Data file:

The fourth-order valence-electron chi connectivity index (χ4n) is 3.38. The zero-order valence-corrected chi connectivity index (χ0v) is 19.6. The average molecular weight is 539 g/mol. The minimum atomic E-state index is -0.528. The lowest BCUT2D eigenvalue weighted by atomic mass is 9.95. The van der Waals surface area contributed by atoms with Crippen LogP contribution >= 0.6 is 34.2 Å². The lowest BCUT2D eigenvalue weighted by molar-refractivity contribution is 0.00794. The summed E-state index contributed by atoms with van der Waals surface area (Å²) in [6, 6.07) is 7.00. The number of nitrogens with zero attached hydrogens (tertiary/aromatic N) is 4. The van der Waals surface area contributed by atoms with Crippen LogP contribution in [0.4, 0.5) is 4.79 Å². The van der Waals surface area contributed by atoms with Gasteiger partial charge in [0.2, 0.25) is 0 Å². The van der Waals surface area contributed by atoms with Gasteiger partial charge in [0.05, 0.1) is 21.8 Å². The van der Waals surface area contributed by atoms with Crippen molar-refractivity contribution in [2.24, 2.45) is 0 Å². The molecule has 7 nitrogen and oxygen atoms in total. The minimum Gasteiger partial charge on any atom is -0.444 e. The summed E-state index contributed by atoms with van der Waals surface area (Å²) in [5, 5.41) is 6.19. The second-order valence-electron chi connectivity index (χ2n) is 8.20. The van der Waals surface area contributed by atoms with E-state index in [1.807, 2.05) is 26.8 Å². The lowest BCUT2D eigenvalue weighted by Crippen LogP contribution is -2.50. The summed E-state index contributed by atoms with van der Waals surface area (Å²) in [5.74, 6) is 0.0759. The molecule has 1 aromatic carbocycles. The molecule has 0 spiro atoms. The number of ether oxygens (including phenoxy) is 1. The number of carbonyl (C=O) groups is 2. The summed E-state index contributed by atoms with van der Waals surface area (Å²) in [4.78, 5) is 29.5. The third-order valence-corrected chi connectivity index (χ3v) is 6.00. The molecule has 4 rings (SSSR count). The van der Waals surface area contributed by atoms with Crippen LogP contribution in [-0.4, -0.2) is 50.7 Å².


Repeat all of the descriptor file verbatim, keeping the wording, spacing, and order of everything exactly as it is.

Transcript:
The fourth-order valence-electron chi connectivity index (χ4n) is 3.38. The zero-order valence-corrected chi connectivity index (χ0v) is 19.6. The average molecular weight is 539 g/mol. The minimum atomic E-state index is -0.528. The lowest BCUT2D eigenvalue weighted by atomic mass is 9.95. The van der Waals surface area contributed by atoms with Crippen LogP contribution >= 0.6 is 34.2 Å². The lowest BCUT2D eigenvalue weighted by molar-refractivity contribution is 0.00794. The summed E-state index contributed by atoms with van der Waals surface area (Å²) in [6, 6.07) is 7.00. The number of nitrogens with zero attached hydrogens (tertiary/aromatic N) is 4. The van der Waals surface area contributed by atoms with Crippen LogP contribution in [0.4, 0.5) is 4.79 Å². The van der Waals surface area contributed by atoms with Gasteiger partial charge in [0.2, 0.25) is 0 Å². The van der Waals surface area contributed by atoms with Gasteiger partial charge in [0.05, 0.1) is 21.8 Å². The van der Waals surface area contributed by atoms with Crippen molar-refractivity contribution in [2.24, 2.45) is 0 Å². The molecule has 7 nitrogen and oxygen atoms in total. The minimum Gasteiger partial charge on any atom is -0.444 e. The summed E-state index contributed by atoms with van der Waals surface area (Å²) in [5, 5.41) is 6.19. The second-order valence-electron chi connectivity index (χ2n) is 8.20. The van der Waals surface area contributed by atoms with E-state index in [1.807, 2.05) is 26.8 Å². The lowest BCUT2D eigenvalue weighted by Crippen LogP contribution is -2.50. The summed E-state index contributed by atoms with van der Waals surface area (Å²) in [5.74, 6) is 0.0759. The molecule has 1 aromatic carbocycles. The molecule has 0 spiro atoms. The number of ether oxygens (including phenoxy) is 1. The number of carbonyl (C=O) groups is 2. The summed E-state index contributed by atoms with van der Waals surface area (Å²) in [4.78, 5) is 29.5. The third-order valence-corrected chi connectivity index (χ3v) is 6.00. The molecule has 4 rings (SSSR count). The van der Waals surface area contributed by atoms with Crippen LogP contribution in [-0.4, -0.2) is 50.7 Å².